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After Brexit 'It's Hard to Find Anyone in Europe Who Supports' EU

© REUTERS / Jon NazcaThe Union Jack (bottom) and the European Union flag are seen flying, at the border of Gibraltar with Spain, in the British overseas territory of Gibraltar, historically claimed by Spain, June 27, 2016, after Britain voted to leave the European Union in the EU Brexit referendum
The Union Jack (bottom) and the European Union flag are seen flying, at the border of Gibraltar with Spain, in the British overseas territory of Gibraltar, historically claimed by Spain, June 27, 2016, after Britain voted to leave the European Union in the EU Brexit referendum - Sputnik International
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Leaders from Germany, France and Italy met on Monday to discuss a re-launch for the European Union idea, following Britain’s vote to exit the bloc. Filmmaker and journalist John Pilger discussed with Radio Sputnik’s Brian Becker what fate awaits the EU.
https://www.spreaker.com/user/radiosputnik/after-brexit-can-european-leaders-scramb

Italian Prime Minister Matteo Renzi, German Chancellor Angela Merkel (C) and French President Francois Hollande (L) pose on the Italian aircraft carrier Garibaldi off the coast of Ventotene island, central Italy, August 22, 2016. - Sputnik International
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Speaking on Radio Sputnik’s Loud & Clear program, Pilger declared that Brexit is the last nail in the coffin of the EU. “It’s very hard to find anyone in Europe who supports” the bloc, he said, referring to surveys conducted across the EU in the aftermath of the UK referendum.

“With democracy being sidelined in so many institutions in Brussels, I think many people in Europe will be feeling that it is time for their countries do what Britain did.”

Many Europeans are deeply dissatisfied with Brussels’ “unnecessary” austerity policies that impoverish countries like Italy or Spain, he suggested. Italy’s rate of unemployment is nearing that of Greece, a country in a seemingly permanent state of financial crisis. Spain and Portugal are experiencing a roughly 40 percent unemployment rate for graduates, he claimed.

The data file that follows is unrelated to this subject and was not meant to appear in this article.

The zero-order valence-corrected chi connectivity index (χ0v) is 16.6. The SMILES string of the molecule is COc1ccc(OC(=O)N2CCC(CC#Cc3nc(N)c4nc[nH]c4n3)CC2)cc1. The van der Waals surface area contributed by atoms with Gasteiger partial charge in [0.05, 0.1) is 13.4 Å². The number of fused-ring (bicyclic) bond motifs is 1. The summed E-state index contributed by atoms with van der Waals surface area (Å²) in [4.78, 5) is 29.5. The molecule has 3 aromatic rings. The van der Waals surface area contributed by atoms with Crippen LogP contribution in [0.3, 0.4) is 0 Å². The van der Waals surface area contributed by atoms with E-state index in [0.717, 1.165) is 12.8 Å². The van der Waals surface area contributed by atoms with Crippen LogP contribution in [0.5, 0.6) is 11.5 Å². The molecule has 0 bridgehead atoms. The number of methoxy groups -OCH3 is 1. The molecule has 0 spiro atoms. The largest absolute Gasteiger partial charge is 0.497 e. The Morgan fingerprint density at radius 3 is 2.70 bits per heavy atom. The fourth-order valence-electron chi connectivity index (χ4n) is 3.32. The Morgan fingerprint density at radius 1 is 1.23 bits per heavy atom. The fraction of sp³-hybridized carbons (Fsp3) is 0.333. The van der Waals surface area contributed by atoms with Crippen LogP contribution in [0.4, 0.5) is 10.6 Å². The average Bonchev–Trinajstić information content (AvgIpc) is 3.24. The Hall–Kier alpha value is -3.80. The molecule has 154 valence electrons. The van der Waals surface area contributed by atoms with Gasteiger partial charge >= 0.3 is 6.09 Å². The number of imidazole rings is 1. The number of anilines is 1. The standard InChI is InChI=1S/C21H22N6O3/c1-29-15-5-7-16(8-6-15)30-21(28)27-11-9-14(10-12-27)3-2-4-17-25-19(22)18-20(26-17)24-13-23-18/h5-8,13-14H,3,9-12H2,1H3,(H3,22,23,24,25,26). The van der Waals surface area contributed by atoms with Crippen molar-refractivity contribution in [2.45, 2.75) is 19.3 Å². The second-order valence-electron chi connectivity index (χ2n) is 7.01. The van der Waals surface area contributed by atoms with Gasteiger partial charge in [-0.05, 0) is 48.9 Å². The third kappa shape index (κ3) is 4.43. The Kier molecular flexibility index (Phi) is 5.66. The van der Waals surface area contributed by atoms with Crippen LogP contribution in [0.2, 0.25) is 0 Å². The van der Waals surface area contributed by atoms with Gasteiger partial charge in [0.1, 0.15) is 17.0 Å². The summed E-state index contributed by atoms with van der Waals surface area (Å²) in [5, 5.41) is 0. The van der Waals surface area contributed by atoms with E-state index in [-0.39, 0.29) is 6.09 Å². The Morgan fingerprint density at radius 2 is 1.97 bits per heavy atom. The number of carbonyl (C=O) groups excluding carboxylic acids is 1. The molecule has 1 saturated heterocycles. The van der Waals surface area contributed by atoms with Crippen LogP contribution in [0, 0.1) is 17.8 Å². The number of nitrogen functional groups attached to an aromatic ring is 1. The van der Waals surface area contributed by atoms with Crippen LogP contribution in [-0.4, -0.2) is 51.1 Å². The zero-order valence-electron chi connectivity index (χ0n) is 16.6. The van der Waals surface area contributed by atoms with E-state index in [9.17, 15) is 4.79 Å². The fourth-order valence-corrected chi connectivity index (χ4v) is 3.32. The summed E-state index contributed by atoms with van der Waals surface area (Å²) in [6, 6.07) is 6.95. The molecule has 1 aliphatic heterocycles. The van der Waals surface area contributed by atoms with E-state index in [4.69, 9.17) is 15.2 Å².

“The idea that there should be a very autocratic neo-liberal economy dominating over all the countries in Europe is just absurd,” he said.

A pedestrian shelters from the rain beneath a Union flag themed umbrella as they walk near the Big Ben clock face and the Elizabeth Tower at the Houses of Parliament in central London on June 25, 2016. - Sputnik International
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Poor foreign policy judgement on the part of Brussels is another source of anxiety. Guided by Washington, the EU administration failed to appropriately respond to the unfolding civil war in Syria and other Western-instigated Middle Eastern violence, resulting in millions of refugees heading into Europe. Brussels has supported the US hard line on Russia, participating in harsh sanctions placed on Moscow. Unfortunately, the many small businesses in Europe that are aligned with Russia suffer the most.

The EU badly needs a “united voice” to remain integrated, Pilger said, adding that the existing model of the bloc leads to separation and inequality.

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“One of the reasons that British economy appears to do well is that companies here, instead of investing in equipment and proper contracts with long-term work forces, simply ship cheap labor from Eastern Europe.”

The former Warsaw pact states on the EU’s eastern flank have become a source of cheap labor for core Europe, Pilger said. At the same time, “great benefit in the EU accrues to powerful central banks and the economies of Germany and France.”

The current system has created a “first and second class EU” and the inequality cannot be sustained, he opined.

“Under this [system] everyone gets exploited. The workers who come here may be grateful for the work but they still are very exploited under zero-wage contracts and people who are denied any security and employment.”

If the policies of Brussels are not significantly altered, and resources are not allocated to those in need, united Europe is “doomed,” he said.

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